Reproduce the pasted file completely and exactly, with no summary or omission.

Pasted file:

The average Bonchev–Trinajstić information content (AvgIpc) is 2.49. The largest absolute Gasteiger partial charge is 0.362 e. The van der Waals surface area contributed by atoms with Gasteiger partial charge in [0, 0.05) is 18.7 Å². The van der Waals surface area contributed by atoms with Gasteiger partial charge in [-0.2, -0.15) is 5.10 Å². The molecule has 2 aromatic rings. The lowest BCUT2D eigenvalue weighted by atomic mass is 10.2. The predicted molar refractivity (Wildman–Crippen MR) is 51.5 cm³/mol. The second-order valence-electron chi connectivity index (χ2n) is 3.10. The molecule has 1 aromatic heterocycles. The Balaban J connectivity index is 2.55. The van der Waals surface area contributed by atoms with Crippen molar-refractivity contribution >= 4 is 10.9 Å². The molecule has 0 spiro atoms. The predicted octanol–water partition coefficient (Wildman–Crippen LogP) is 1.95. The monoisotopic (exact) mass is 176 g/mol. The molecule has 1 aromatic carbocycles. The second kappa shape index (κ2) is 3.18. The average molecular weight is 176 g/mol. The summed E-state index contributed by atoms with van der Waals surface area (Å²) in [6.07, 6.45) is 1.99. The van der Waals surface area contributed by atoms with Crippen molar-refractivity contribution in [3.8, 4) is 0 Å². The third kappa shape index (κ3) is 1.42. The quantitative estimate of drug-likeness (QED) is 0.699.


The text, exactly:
The average Bonchev–Trinajstić information content (AvgIpc) is 2.49. The largest absolute Gasteiger partial charge is 0.362 e. The van der Waals surface area contributed by atoms with Gasteiger partial charge in [0, 0.05) is 18.7 Å². The van der Waals surface area contributed by atoms with Gasteiger partial charge in [-0.2, -0.15) is 5.10 Å². The molecule has 2 aromatic rings. The lowest BCUT2D eigenvalue weighted by atomic mass is 10.2. The predicted molar refractivity (Wildman–Crippen MR) is 51.5 cm³/mol. The second-order valence-electron chi connectivity index (χ2n) is 3.10. The molecule has 1 aromatic heterocycles. The Balaban J connectivity index is 2.55. The van der Waals surface area contributed by atoms with Crippen molar-refractivity contribution >= 4 is 10.9 Å². The molecule has 0 spiro atoms. The predicted octanol–water partition coefficient (Wildman–Crippen LogP) is 1.95. The monoisotopic (exact) mass is 176 g/mol. The molecule has 1 aromatic carbocycles. The second kappa shape index (κ2) is 3.18. The average molecular weight is 176 g/mol. The summed E-state index contributed by atoms with van der Waals surface area (Å²) in [6.07, 6.45) is 1.99. The van der Waals surface area contributed by atoms with Crippen molar-refractivity contribution in [3.8, 4) is 0 Å². The third kappa shape index (κ3) is 1.42. The quantitative estimate of drug-likeness (QED) is 0.699.